IMAGE: POLICE WATCH TREE BEING CUT
Norbert Millauer  /  AFP-Getty Images
Police watch as a 200-year-old beech tree is cut down Tuesday in Dresden, Germany.
updated 1/15/2008 3:42:05 PM ET 2008-01-15T20:42:05

German police broke through a blockade of activists and felled a 200-year-old beech tree on Tuesday to clear the way for a new bridge over the Elbe river that is opposed by environmentalists and UNESCO.

"Today's action will simply bring more people to protest against the bridge," said a defiant Sara-Ann Lampmann, spokeswoman for Robin Wood, the group organizing the protest to save venerable trees.

Two of the activists had chained themselves through a metal pipe to the beech and it took several hours for police to saw through the pipe and remove them.

About 50 protesters were there on the ground, 10 were in the 65-foot-tall beech tree, and three were in a nearby linden tree, police said. Ten protesters were taken into custody.

The raid ended a monthlong standoff between the activists and city builders widening an access road to the planned four-lane Waldschloesschen bridge.

The bridge plans have been criticized as well by those who fear it will encroach on the habitat of the lesser horseshoe bat. After a long legal battle, a German administrative court ruled in November that construction of the 2,083-foot bridge could proceed, despite the possible threat to the bat's dwelling place.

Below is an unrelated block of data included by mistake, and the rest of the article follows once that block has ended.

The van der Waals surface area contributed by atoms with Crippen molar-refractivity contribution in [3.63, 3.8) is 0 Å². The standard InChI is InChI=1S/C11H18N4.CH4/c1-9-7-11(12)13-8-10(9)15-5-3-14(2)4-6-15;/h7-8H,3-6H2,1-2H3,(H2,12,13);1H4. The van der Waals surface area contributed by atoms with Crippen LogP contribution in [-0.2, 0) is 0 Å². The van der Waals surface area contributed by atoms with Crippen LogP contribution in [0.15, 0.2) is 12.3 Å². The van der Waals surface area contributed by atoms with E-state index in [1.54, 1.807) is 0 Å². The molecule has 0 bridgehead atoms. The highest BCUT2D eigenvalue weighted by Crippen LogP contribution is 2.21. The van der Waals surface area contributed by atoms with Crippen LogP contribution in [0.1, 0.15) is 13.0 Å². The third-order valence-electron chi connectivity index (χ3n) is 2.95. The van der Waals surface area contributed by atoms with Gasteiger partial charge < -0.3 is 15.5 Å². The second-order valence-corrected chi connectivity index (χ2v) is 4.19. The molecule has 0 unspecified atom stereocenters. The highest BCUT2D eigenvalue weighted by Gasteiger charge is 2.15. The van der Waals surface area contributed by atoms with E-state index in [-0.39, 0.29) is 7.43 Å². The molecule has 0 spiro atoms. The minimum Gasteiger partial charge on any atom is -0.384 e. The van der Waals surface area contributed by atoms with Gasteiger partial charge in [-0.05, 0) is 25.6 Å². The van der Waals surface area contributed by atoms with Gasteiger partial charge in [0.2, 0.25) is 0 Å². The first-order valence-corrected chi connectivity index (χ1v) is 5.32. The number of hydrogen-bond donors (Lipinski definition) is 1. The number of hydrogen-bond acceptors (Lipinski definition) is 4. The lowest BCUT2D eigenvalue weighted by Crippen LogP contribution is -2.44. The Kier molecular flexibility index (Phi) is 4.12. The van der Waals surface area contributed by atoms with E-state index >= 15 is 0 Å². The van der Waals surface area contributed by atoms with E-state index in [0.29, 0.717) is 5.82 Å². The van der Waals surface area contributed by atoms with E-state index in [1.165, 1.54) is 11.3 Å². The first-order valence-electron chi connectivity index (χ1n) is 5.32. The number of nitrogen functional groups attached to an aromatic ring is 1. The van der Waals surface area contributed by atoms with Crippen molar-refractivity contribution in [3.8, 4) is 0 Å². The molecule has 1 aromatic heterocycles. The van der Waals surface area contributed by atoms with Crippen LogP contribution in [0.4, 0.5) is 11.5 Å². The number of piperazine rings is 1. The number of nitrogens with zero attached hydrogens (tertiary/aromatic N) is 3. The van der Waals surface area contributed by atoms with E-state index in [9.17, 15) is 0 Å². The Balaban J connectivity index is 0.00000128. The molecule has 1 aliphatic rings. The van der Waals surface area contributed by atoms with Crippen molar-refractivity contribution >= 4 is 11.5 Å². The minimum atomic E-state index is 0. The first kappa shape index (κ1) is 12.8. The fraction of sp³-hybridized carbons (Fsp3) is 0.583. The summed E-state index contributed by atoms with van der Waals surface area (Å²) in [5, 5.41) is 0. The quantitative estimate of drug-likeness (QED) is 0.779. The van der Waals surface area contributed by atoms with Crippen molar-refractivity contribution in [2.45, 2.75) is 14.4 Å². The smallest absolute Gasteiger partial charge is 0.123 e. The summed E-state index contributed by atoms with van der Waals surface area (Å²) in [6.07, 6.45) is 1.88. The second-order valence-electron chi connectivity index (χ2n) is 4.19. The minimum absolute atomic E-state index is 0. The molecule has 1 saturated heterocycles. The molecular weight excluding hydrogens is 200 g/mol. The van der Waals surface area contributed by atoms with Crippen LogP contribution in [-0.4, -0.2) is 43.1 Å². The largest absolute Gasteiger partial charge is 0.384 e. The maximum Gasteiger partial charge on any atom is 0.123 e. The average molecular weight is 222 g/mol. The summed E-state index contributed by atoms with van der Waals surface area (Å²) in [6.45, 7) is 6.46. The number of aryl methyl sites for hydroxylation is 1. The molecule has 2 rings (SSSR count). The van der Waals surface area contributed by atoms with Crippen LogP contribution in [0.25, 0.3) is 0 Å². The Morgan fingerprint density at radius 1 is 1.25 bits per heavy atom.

The court also ruled that a strict speed limit of 19 mph must be in place during nighttime hours in a bid to reduce any disruptions to the habitat of the nocturnal bats.

The bridge also has been at the center of a long-running dispute with historical preservationists. UNESCO's World Heritage Committee has said if it is built, it will mar the landscape of the Elbe valley and could put the city at risk of being removed from the list of World Heritage sites.

Dresden is often referred to as the Florence of the Elbe because of the baroque architecture that gives it a distinctive skyline.

Copyright 2008 The Associated Press. All rights reserved. This material may not be published, broadcast, rewritten or redistributed.

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